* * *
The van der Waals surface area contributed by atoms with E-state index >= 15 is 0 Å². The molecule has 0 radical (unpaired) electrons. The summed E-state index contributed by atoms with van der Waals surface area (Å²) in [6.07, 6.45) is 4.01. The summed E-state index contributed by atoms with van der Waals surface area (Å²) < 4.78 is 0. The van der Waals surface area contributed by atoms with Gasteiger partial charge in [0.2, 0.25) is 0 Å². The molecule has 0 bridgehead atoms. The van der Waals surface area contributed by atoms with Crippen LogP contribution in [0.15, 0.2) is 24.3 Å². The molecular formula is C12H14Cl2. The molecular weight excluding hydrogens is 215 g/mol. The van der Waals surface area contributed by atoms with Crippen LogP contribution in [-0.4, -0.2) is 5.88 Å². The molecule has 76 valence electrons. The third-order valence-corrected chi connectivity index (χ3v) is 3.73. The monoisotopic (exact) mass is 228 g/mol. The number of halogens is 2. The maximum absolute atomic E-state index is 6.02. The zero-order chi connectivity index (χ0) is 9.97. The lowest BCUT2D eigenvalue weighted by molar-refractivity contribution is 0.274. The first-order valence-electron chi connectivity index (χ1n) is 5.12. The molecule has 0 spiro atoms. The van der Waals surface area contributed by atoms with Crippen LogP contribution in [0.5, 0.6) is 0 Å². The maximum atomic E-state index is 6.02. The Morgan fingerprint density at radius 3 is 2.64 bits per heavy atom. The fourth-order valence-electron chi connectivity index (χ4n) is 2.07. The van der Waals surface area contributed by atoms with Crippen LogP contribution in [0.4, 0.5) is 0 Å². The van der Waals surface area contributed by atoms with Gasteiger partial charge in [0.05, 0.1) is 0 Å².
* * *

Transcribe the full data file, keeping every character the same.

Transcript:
The van der Waals surface area contributed by atoms with E-state index >= 15 is 0 Å². The molecule has 0 radical (unpaired) electrons. The summed E-state index contributed by atoms with van der Waals surface area (Å²) in [6.07, 6.45) is 4.01. The summed E-state index contributed by atoms with van der Waals surface area (Å²) < 4.78 is 0. The van der Waals surface area contributed by atoms with Gasteiger partial charge in [0.2, 0.25) is 0 Å². The molecule has 0 bridgehead atoms. The van der Waals surface area contributed by atoms with Crippen LogP contribution in [0.15, 0.2) is 24.3 Å². The molecular formula is C12H14Cl2. The molecular weight excluding hydrogens is 215 g/mol. The van der Waals surface area contributed by atoms with Crippen LogP contribution in [-0.4, -0.2) is 5.88 Å². The molecule has 76 valence electrons. The third-order valence-corrected chi connectivity index (χ3v) is 3.73. The monoisotopic (exact) mass is 228 g/mol. The number of halogens is 2. The maximum absolute atomic E-state index is 6.02. The zero-order chi connectivity index (χ0) is 9.97. The lowest BCUT2D eigenvalue weighted by molar-refractivity contribution is 0.274. The first-order valence-electron chi connectivity index (χ1n) is 5.12. The molecule has 0 spiro atoms. The van der Waals surface area contributed by atoms with Crippen LogP contribution in [0.5, 0.6) is 0 Å². The maximum atomic E-state index is 6.02. The Morgan fingerprint density at radius 3 is 2.64 bits per heavy atom. The fourth-order valence-electron chi connectivity index (χ4n) is 2.07. The van der Waals surface area contributed by atoms with Crippen LogP contribution in [0.4, 0.5) is 0 Å². The van der Waals surface area contributed by atoms with Gasteiger partial charge in [0.05, 0.1) is 0 Å².